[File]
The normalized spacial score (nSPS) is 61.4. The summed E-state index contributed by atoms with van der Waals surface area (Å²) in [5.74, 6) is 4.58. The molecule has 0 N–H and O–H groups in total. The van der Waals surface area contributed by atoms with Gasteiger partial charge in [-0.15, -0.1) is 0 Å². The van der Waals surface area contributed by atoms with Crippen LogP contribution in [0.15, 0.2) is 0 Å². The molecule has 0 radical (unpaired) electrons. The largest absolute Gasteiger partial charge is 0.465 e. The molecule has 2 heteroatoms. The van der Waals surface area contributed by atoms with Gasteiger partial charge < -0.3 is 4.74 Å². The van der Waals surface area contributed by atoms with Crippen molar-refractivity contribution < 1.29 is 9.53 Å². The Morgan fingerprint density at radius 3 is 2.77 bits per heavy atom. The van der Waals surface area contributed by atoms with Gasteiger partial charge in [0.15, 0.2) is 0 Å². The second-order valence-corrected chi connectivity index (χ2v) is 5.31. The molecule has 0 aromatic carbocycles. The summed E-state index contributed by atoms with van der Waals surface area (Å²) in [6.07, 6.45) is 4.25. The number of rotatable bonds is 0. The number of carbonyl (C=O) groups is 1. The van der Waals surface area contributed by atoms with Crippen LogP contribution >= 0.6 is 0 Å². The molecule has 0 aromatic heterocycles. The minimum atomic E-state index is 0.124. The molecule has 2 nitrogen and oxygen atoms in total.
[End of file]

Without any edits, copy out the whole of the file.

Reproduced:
The normalized spacial score (nSPS) is 61.4. The summed E-state index contributed by atoms with van der Waals surface area (Å²) in [5.74, 6) is 4.58. The molecule has 0 N–H and O–H groups in total. The van der Waals surface area contributed by atoms with Gasteiger partial charge in [-0.15, -0.1) is 0 Å². The van der Waals surface area contributed by atoms with Crippen LogP contribution in [0.15, 0.2) is 0 Å². The molecule has 0 radical (unpaired) electrons. The largest absolute Gasteiger partial charge is 0.465 e. The molecule has 2 heteroatoms. The van der Waals surface area contributed by atoms with Gasteiger partial charge < -0.3 is 4.74 Å². The van der Waals surface area contributed by atoms with Crippen molar-refractivity contribution < 1.29 is 9.53 Å². The Morgan fingerprint density at radius 3 is 2.77 bits per heavy atom. The van der Waals surface area contributed by atoms with Gasteiger partial charge in [0.15, 0.2) is 0 Å². The second-order valence-corrected chi connectivity index (χ2v) is 5.31. The molecule has 0 aromatic carbocycles. The summed E-state index contributed by atoms with van der Waals surface area (Å²) in [6.07, 6.45) is 4.25. The number of rotatable bonds is 0. The number of carbonyl (C=O) groups is 1. The van der Waals surface area contributed by atoms with Crippen LogP contribution >= 0.6 is 0 Å². The molecule has 0 aromatic heterocycles. The minimum atomic E-state index is 0.124. The molecule has 2 nitrogen and oxygen atoms in total.